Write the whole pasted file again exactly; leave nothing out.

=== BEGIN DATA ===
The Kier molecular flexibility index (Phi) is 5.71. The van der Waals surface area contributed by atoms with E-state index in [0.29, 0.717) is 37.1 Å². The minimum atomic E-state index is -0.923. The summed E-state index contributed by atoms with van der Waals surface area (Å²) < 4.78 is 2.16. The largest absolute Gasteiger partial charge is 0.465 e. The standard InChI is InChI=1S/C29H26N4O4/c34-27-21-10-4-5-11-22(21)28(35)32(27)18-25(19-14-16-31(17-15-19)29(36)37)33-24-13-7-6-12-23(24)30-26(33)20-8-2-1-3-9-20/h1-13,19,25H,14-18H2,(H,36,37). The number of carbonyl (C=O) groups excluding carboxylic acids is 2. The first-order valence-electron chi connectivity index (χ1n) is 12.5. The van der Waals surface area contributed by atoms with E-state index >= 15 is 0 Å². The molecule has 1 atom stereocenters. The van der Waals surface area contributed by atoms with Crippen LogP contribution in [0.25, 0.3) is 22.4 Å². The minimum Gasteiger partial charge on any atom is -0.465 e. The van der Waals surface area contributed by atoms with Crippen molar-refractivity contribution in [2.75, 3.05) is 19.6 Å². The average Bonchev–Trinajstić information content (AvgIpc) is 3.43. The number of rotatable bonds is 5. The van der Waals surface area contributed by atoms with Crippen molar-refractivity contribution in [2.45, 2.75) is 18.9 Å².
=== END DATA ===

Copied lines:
The Kier molecular flexibility index (Phi) is 5.71. The van der Waals surface area contributed by atoms with E-state index in [0.29, 0.717) is 37.1 Å². The minimum atomic E-state index is -0.923. The summed E-state index contributed by atoms with van der Waals surface area (Å²) < 4.78 is 2.16. The largest absolute Gasteiger partial charge is 0.465 e. The standard InChI is InChI=1S/C29H26N4O4/c34-27-21-10-4-5-11-22(21)28(35)32(27)18-25(19-14-16-31(17-15-19)29(36)37)33-24-13-7-6-12-23(24)30-26(33)20-8-2-1-3-9-20/h1-13,19,25H,14-18H2,(H,36,37). The number of carbonyl (C=O) groups excluding carboxylic acids is 2. The first-order valence-electron chi connectivity index (χ1n) is 12.5. The van der Waals surface area contributed by atoms with E-state index >= 15 is 0 Å². The molecule has 1 atom stereocenters. The van der Waals surface area contributed by atoms with Crippen LogP contribution in [0.25, 0.3) is 22.4 Å². The minimum Gasteiger partial charge on any atom is -0.465 e. The van der Waals surface area contributed by atoms with Crippen molar-refractivity contribution in [2.75, 3.05) is 19.6 Å². The average Bonchev–Trinajstić information content (AvgIpc) is 3.43. The number of rotatable bonds is 5. The van der Waals surface area contributed by atoms with Crippen molar-refractivity contribution in [2.45, 2.75) is 18.9 Å².